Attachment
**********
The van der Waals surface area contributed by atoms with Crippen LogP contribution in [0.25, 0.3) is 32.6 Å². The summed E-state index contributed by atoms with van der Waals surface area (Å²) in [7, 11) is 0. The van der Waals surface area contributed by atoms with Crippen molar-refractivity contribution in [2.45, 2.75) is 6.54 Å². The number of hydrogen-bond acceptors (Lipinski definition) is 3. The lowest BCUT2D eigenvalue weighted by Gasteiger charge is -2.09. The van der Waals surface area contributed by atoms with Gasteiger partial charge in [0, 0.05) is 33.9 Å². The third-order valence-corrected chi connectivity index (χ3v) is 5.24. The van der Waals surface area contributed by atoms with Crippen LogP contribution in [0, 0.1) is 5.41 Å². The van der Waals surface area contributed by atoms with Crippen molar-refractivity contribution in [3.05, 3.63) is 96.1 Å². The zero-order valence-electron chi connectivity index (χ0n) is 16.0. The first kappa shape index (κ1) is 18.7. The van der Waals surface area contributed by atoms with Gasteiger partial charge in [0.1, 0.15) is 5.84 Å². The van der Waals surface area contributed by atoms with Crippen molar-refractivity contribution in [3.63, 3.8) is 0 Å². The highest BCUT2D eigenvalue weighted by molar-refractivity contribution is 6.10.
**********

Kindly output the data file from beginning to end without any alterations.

The van der Waals surface area contributed by atoms with Crippen LogP contribution in [0.25, 0.3) is 32.6 Å². The summed E-state index contributed by atoms with van der Waals surface area (Å²) in [7, 11) is 0. The van der Waals surface area contributed by atoms with Crippen molar-refractivity contribution in [2.45, 2.75) is 6.54 Å². The number of hydrogen-bond acceptors (Lipinski definition) is 3. The lowest BCUT2D eigenvalue weighted by Gasteiger charge is -2.09. The van der Waals surface area contributed by atoms with Gasteiger partial charge in [0, 0.05) is 33.9 Å². The third-order valence-corrected chi connectivity index (χ3v) is 5.24. The van der Waals surface area contributed by atoms with Crippen LogP contribution in [0, 0.1) is 5.41 Å². The van der Waals surface area contributed by atoms with Crippen molar-refractivity contribution in [3.05, 3.63) is 96.1 Å². The zero-order valence-electron chi connectivity index (χ0n) is 16.0. The first kappa shape index (κ1) is 18.7. The van der Waals surface area contributed by atoms with Gasteiger partial charge in [0.1, 0.15) is 5.84 Å². The van der Waals surface area contributed by atoms with Crippen molar-refractivity contribution in [3.63, 3.8) is 0 Å². The highest BCUT2D eigenvalue weighted by molar-refractivity contribution is 6.10.